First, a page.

“Gambling taxation should be redesigned around a system of incentives which reflect a company’s level of onshore presence. This means that operators could still decide to base their headquarters in locations like Gibraltar, the Isle of Man, or Alderney, but that decision would carry significant tax implications. The message to online gambling operators should be clear: if you want to benefit from the British market, then make a commitment to being based in Britain.”

Lower Taxes for Onshore Operators

Lastly, the report calls for a change in how gambling regulations in the UK are overseen. The SMF says that a cross-government Gambling Quartet should be brought in to replace the DCMS in being responsible for gambling policy. The lead author of the report is Dr James Noyes, former adviser to Tom Watson MP and expert on gambling policy. He said:

“Our gambling laws were determined by a legislative review that is now almost 20 years old. Since then, online gambling has transformed the industry’s financial and social impact beyond recognition. The forthcoming Government review should be seen as an opportunity for a radical overhaul. Our laws and regulations need to catch up to ensure that British taxpayers get a fair deal.”

However, the SMF’s demands have not come without criticism. The report has been met with a backlash from leading industry figures, who say that some of the proposed measures are too intrusive. In particular, caps on how much punters can gamble a week have been slammed as infringing on personal spending freedoms. Speaking to the Financial Times, a spokesman for the Betting and Gaming Council said:

“We already carry out robust and improved affordability checks… We disagree with the suggestion of an arbitrary and random low cap on spending and can think of no other area of the economy where the government determines how much an individual can spend.”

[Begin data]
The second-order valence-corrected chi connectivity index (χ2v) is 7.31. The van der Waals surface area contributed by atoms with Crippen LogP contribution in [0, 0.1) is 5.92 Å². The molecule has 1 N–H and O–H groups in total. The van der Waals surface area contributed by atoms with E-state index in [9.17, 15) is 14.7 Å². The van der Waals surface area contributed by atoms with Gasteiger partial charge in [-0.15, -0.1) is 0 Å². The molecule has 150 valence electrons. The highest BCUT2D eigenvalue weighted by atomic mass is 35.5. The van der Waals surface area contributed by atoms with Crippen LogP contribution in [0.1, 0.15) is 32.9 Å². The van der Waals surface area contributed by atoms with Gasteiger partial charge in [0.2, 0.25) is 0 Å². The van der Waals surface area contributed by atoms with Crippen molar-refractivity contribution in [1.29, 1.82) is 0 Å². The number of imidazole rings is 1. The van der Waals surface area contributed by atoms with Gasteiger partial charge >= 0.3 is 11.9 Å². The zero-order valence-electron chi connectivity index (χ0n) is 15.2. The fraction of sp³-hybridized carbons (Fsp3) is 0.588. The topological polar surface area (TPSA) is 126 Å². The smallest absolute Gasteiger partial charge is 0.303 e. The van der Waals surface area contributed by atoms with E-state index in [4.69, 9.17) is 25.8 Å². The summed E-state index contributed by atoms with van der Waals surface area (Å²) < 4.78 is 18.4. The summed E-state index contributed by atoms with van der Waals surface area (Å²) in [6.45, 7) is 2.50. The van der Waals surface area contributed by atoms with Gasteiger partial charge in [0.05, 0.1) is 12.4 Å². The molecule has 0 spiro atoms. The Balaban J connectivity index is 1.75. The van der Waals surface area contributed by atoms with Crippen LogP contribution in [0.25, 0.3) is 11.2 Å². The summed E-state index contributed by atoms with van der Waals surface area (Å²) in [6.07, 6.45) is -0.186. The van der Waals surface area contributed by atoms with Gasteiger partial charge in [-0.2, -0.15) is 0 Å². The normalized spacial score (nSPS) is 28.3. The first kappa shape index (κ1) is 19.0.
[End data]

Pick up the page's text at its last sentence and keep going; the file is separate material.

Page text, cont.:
Meanwhile, Matt Zarb-Cousin, of Clean Up Gambling, has praised the report’s suggestions. He says that the SMF’s guidelines mark the first time that a workable model for affordability limits has been put forward, and that the £100 monthly cap takes into account the finances of many of the UK’s lowest income households. Describing the idea as ‘fantastic’, Zarb-Cousin explained:

“The lowest income households would be protected from the financial consequences of gambling harm, the vast majority of gamblers deposit much less than £100 a month anyway so wouldn’t be impacted, and those wanting to bet more who can afford to do so would not be restricted.”

This isn’t the first time the SMF has come up with a radical solution to issues within Britain’s gambling industry. In November 2019, the think-tank came up with the idea for a ‘Save & Win’ lottery scheme, which would have diverted a small portion from the sale of each National Lottery ticket into a savings account for the player.

The scheme, which aimed to improve savings rates amongst Britons, was never implemented. However, it goes to show that the Social Market Foundation is not afraid of thinking outside of the box and drafting unique ideas to benefit society.